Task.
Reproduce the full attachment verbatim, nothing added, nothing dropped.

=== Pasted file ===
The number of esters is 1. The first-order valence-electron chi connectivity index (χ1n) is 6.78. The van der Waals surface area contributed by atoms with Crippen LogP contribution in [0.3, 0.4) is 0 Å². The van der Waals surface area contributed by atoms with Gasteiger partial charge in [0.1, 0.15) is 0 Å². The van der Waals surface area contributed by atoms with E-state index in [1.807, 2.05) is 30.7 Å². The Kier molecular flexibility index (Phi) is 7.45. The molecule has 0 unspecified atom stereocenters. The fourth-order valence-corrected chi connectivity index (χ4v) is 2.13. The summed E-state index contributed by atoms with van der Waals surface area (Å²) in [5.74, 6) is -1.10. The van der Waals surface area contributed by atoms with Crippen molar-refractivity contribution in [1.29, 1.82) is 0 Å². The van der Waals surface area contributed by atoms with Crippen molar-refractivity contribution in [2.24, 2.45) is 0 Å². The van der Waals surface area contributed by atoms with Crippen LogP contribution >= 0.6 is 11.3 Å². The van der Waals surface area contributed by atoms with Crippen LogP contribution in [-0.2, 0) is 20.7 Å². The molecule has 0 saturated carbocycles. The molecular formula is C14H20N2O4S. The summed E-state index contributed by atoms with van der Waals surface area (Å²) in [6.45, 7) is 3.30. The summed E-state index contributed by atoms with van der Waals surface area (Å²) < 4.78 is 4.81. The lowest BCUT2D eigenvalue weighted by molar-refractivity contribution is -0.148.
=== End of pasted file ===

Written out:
The number of esters is 1. The first-order valence-electron chi connectivity index (χ1n) is 6.78. The van der Waals surface area contributed by atoms with Crippen LogP contribution in [0.3, 0.4) is 0 Å². The van der Waals surface area contributed by atoms with Gasteiger partial charge in [0.1, 0.15) is 0 Å². The van der Waals surface area contributed by atoms with E-state index in [1.807, 2.05) is 30.7 Å². The Kier molecular flexibility index (Phi) is 7.45. The molecule has 0 unspecified atom stereocenters. The fourth-order valence-corrected chi connectivity index (χ4v) is 2.13. The summed E-state index contributed by atoms with van der Waals surface area (Å²) in [5.74, 6) is -1.10. The van der Waals surface area contributed by atoms with Crippen molar-refractivity contribution in [1.29, 1.82) is 0 Å². The van der Waals surface area contributed by atoms with Crippen molar-refractivity contribution in [2.24, 2.45) is 0 Å². The van der Waals surface area contributed by atoms with Crippen LogP contribution >= 0.6 is 11.3 Å². The van der Waals surface area contributed by atoms with Crippen LogP contribution in [-0.2, 0) is 20.7 Å². The molecule has 0 saturated carbocycles. The molecular formula is C14H20N2O4S. The summed E-state index contributed by atoms with van der Waals surface area (Å²) in [6.45, 7) is 3.30. The summed E-state index contributed by atoms with van der Waals surface area (Å²) < 4.78 is 4.81. The lowest BCUT2D eigenvalue weighted by molar-refractivity contribution is -0.148.